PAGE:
By Sara Fulton, Certified Organic Master Gardener –

A luscious, green, weed-free lawn. Perfection in the eyes of the modern-day home owner. However, how much environmental impact has occurred to get your grass so green, full, and weed-free, and why do you have to repeatedly fertilize it over the course of a growing season?

The soil food web is the community of organisms living all or part of their lives in the soil. It describes a complex living system in the soil and how it interacts with the environment. By Studio BKK, Shutterstock. com

What is a “weed”? It is a plant, just like any other, that is growing in that spot for a reason. Either the soil is lacking in nutrients and the weed is trying to balance it naturally, or the surrounding plants are not healthy and it is taking the opportunity to grow alongside and create a diverse ecosystem. Weeds are a “modern” human perception going back to the early English manicured gardens enjoyed by the higher class and royalty. That “weed” is not robbing the accompanying plants of nutrients; it is actually sharing nutrients and trying to replenish the nutrient depleted soil. Grasses are actually the most invasive plants on Earth and if we offer them the proper growing environment and provide them with the balanced nutrients needed, they should thrive.

Conventional human-made fertilizers only supply our plants with three basic nutrients: nitrogen (N), phosphate (P), and potassium (potash) (K). Can you imagine the human body surviving on only three basic nutrients? It wouldn’t, and we can’t expect our plants to survive, let alone thrive, on them either. Mother Nature, left to her own devices, supplies a broad spectrum of balanced nutrients that are tailored to just what that specific ecosystem needs through the decomposition process. Have you ever looked, I mean really looked, at a beautiful untouched forest or grassland? Everything has its place and is serving a purpose. Any unwanted plant material drops to the ground and is decomposed by small animals, bugs, and insects then fungi, bacteria, and protozoa to create nutrient-dense organic matter. There are many diverse plant species and levels of growing successions that help the soil become able to support a fully functioning ecosystem. Large trees, small trees, bushes, small perennials and ground cover, and sun- and shade-loving plants all have their places and provide different nutrients and benefits. Why have we gotten so far away from Mother Nature’s wondrous, nutrient-supplying, natural lifecycle? She is truly a beautiful system who knows what she needs, when she needs it, and we really need to get back to supporting her rather than ordering her.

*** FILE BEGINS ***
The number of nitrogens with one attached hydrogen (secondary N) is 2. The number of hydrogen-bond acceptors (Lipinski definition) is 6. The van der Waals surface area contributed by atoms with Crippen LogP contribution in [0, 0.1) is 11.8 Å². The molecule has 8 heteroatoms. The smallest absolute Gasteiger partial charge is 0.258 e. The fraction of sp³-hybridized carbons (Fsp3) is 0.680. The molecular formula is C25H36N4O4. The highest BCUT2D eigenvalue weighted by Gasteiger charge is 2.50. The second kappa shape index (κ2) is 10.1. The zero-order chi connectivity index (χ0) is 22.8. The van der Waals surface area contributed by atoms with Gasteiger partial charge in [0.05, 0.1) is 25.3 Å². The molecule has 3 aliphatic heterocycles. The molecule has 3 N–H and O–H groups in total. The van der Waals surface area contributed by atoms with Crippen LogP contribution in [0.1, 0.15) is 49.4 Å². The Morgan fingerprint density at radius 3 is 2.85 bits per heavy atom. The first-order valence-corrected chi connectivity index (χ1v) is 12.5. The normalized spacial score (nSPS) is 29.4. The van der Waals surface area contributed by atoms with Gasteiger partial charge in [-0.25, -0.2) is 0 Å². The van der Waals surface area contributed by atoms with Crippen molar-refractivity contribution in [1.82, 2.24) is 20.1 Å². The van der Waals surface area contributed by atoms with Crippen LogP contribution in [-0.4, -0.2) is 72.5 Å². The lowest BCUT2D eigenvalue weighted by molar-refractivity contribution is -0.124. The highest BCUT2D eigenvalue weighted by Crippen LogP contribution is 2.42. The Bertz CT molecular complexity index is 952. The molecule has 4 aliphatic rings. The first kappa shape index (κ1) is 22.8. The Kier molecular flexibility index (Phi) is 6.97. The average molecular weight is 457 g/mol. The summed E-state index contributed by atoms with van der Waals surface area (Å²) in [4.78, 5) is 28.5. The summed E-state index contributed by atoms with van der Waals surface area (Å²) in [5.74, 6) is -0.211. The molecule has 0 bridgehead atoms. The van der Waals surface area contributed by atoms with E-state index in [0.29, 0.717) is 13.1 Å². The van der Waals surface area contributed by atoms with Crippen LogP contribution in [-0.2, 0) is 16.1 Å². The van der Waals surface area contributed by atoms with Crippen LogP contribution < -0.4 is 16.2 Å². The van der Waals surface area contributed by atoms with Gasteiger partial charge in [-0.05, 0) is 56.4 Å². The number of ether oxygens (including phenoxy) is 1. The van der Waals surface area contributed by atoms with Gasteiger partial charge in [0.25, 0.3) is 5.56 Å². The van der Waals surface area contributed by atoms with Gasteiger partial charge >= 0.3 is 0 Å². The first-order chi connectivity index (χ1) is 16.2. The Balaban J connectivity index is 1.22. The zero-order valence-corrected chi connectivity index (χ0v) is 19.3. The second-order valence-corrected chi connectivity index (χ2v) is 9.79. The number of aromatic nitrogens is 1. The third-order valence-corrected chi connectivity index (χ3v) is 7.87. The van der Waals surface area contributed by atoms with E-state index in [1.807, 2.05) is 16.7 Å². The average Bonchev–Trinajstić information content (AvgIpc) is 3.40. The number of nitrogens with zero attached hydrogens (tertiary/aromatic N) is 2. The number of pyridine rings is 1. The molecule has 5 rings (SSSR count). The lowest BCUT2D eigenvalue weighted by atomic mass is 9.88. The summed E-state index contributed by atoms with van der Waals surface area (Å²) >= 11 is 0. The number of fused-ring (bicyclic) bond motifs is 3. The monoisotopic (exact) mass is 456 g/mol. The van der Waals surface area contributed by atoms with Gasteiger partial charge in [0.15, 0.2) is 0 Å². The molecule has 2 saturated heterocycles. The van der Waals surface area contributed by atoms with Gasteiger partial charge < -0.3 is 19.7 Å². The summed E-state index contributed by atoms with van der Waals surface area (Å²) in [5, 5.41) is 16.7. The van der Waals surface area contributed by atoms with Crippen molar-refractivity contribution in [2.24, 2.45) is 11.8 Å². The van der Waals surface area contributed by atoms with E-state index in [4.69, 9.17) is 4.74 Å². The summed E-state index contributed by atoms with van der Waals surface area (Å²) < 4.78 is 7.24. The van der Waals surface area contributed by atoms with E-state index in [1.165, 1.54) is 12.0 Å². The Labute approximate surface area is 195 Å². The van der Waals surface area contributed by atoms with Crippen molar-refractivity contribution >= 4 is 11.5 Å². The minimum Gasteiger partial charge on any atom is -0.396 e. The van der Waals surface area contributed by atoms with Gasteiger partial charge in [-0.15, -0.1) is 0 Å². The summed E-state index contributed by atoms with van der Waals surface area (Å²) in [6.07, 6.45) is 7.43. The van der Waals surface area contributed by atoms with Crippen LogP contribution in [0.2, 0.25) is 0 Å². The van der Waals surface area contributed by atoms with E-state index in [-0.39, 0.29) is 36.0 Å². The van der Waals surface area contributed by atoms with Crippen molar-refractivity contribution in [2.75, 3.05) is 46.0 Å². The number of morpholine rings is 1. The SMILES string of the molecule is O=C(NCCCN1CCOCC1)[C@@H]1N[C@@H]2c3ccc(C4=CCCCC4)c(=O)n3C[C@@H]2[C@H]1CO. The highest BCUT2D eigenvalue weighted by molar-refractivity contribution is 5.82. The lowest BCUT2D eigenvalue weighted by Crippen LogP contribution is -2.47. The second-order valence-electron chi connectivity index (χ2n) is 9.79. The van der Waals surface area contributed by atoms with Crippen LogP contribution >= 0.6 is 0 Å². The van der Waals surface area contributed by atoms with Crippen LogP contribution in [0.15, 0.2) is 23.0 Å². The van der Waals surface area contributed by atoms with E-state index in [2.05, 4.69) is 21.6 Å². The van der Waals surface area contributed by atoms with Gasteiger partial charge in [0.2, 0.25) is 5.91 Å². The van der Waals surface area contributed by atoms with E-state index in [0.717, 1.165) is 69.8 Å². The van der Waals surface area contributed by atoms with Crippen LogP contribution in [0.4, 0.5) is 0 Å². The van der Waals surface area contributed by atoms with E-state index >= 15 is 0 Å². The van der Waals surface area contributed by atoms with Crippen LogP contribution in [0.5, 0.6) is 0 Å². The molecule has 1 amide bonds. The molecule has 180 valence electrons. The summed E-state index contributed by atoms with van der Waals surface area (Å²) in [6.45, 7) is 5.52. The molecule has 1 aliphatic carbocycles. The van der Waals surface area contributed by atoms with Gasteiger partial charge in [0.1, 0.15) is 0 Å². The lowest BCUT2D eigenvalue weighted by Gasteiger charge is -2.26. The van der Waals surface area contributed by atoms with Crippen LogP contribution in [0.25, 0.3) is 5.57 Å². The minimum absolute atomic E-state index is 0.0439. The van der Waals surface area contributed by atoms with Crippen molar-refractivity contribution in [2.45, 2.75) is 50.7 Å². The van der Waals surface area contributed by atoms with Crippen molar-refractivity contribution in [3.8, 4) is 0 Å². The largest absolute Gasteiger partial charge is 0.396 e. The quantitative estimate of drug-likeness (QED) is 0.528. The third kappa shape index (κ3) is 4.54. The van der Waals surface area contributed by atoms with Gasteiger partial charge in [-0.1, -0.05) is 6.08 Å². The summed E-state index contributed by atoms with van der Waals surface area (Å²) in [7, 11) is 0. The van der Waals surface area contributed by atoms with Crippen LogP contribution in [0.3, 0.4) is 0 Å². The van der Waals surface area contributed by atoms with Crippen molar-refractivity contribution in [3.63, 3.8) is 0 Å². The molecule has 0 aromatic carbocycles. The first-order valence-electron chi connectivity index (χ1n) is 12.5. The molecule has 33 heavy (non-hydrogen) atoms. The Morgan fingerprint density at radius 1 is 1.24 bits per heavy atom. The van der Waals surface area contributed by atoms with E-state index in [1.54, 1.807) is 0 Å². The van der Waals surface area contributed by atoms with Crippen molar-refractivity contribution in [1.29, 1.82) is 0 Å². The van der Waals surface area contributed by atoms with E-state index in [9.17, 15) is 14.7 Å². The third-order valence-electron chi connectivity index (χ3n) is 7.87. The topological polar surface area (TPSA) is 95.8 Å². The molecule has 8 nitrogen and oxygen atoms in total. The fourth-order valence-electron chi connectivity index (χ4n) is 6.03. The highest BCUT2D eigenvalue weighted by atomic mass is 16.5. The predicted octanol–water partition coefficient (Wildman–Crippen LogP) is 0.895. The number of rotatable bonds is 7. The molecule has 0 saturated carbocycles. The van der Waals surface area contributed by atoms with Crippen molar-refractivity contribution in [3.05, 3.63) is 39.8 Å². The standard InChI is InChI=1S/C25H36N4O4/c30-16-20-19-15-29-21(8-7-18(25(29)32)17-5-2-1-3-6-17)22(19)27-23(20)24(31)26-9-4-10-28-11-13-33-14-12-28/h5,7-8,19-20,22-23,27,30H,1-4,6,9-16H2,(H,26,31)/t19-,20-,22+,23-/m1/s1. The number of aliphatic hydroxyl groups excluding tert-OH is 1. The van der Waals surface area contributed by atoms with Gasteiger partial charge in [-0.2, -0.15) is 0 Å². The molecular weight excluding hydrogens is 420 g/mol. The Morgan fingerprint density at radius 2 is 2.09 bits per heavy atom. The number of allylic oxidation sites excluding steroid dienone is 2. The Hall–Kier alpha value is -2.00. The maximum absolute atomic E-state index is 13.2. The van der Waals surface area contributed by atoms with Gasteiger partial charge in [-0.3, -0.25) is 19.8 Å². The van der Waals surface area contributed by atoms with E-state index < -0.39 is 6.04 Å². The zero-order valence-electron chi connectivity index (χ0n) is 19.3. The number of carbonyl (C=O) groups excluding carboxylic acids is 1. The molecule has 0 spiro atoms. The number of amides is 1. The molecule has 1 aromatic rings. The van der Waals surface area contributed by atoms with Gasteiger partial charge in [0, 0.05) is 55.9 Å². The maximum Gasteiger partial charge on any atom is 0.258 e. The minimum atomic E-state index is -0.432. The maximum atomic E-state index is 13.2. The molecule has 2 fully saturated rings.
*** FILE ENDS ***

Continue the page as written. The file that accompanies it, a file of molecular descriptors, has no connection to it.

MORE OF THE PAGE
Did you know that a fertilizer, by Canadian standards, that lists as 10-10-10 contains, by weight, 30 per cent NPK—what is the other 70% per cent? Astoundingly, it can be anything from ground limestone (which can cause severe nutrient imbalances) to industrial waste fillers. In actuality, the plants don’t even soak up the fertilizer in its applied form. Nitrogen in the form of nitrate (NO3-) is the preferred form for grasses and crop uptake but to get to nitrate it needs to be broken down in a three-step process of consumption. First, by larger organisms, ie. bugs and small animals, (to produce ammonium through their excrement) then again by plants, fungi, and nitrifying bacteria (to produce nitrite), which is further consumed by other bacteria to produce the nitrate. Quite the process. In a natural, balanced ecosystem, the nitrate becomes available from the bacteria just when the plant needs it, not when we tell it that it is time to feed and overload the soil with unbalanced nutrients. And what happens to the synthetic fertilizers and fillers that are not broken down and processed by the plants? The nutrients that are not being used right away will be washed off of the particle they are attached to and leach into our groundwater and waterways poisoning our environment and causing major pollution and health problems for our planet.

So, what should you use instead of harmful synthetic chemicals? Your best options would be organic compost, or a full spectrum fertilizer derived from the sea (fish meal, fish emulsion, fish hydrolysate, kelp, or seaweed) or rock dust (glacial rock dust, basalt dust, granite dust, or volcanic rock dust), from natural deposits, of course. Any of these, along with an effective microorganism application to help increase biodiversity and breakdown all the nutrients into a plant preferred uptake form. An organic fertilizer may have lower numbers of NPK compared to conventional synthetic fertilizers, but it does in fact contain a broader spectrum of minerals and vitamins as well as other great substances like enzymes and acids, which all have a natural role in feeding the ecosystem.

Once your yard is transformed to a self-sustaining organic ecosystem, the only “food” it will need is its own clippings or unwanted matter left to decay where they lay for the microbes to decompose into nutrients. Also, a benefit with leaving the clippings where they lay is you are increasing the organic matter in the soil, increasing the water holding capacity, so you will not have to water as often, either. In the long run the organic system is truly cheaper and much less work for humans when left to Mother Nature’s natural biological process.

Sara Fulton is a certified organic master gardener and lives in Williams Lake. If you would like more info or are interested in transforming your yard into a beautiful, all natural, organic, self sustaining ecosystem, contact her at (250) 302-1981 or


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